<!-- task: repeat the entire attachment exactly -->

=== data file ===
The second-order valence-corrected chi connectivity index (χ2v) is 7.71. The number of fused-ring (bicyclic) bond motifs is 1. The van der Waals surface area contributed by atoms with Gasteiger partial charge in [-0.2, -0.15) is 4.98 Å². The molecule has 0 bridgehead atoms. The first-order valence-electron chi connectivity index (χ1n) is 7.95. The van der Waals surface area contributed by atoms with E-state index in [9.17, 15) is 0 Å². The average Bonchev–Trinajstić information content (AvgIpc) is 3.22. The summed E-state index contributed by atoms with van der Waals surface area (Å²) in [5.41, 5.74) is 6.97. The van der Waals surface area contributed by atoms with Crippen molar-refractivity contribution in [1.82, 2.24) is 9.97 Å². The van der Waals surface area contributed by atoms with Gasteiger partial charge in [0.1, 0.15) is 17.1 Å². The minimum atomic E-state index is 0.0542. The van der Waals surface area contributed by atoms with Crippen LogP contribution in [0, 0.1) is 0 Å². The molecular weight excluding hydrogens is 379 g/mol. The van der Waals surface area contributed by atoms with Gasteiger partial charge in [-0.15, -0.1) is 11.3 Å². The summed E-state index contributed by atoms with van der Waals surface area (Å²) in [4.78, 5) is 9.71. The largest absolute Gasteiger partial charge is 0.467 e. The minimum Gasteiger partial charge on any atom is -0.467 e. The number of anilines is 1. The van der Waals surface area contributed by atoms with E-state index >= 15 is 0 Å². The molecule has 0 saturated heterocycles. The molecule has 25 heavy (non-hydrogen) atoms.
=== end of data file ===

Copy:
The second-order valence-corrected chi connectivity index (χ2v) is 7.71. The number of fused-ring (bicyclic) bond motifs is 1. The van der Waals surface area contributed by atoms with Gasteiger partial charge in [-0.2, -0.15) is 4.98 Å². The molecule has 0 bridgehead atoms. The first-order valence-electron chi connectivity index (χ1n) is 7.95. The van der Waals surface area contributed by atoms with E-state index in [9.17, 15) is 0 Å². The average Bonchev–Trinajstić information content (AvgIpc) is 3.22. The summed E-state index contributed by atoms with van der Waals surface area (Å²) in [5.41, 5.74) is 6.97. The van der Waals surface area contributed by atoms with Crippen molar-refractivity contribution in [1.82, 2.24) is 9.97 Å². The van der Waals surface area contributed by atoms with Gasteiger partial charge in [0.1, 0.15) is 17.1 Å². The minimum atomic E-state index is 0.0542. The van der Waals surface area contributed by atoms with Crippen LogP contribution in [0, 0.1) is 0 Å². The molecular weight excluding hydrogens is 379 g/mol. The van der Waals surface area contributed by atoms with Gasteiger partial charge in [-0.15, -0.1) is 11.3 Å². The summed E-state index contributed by atoms with van der Waals surface area (Å²) in [4.78, 5) is 9.71. The largest absolute Gasteiger partial charge is 0.467 e. The minimum Gasteiger partial charge on any atom is -0.467 e. The number of anilines is 1. The van der Waals surface area contributed by atoms with E-state index >= 15 is 0 Å². The molecule has 0 saturated heterocycles. The molecule has 25 heavy (non-hydrogen) atoms.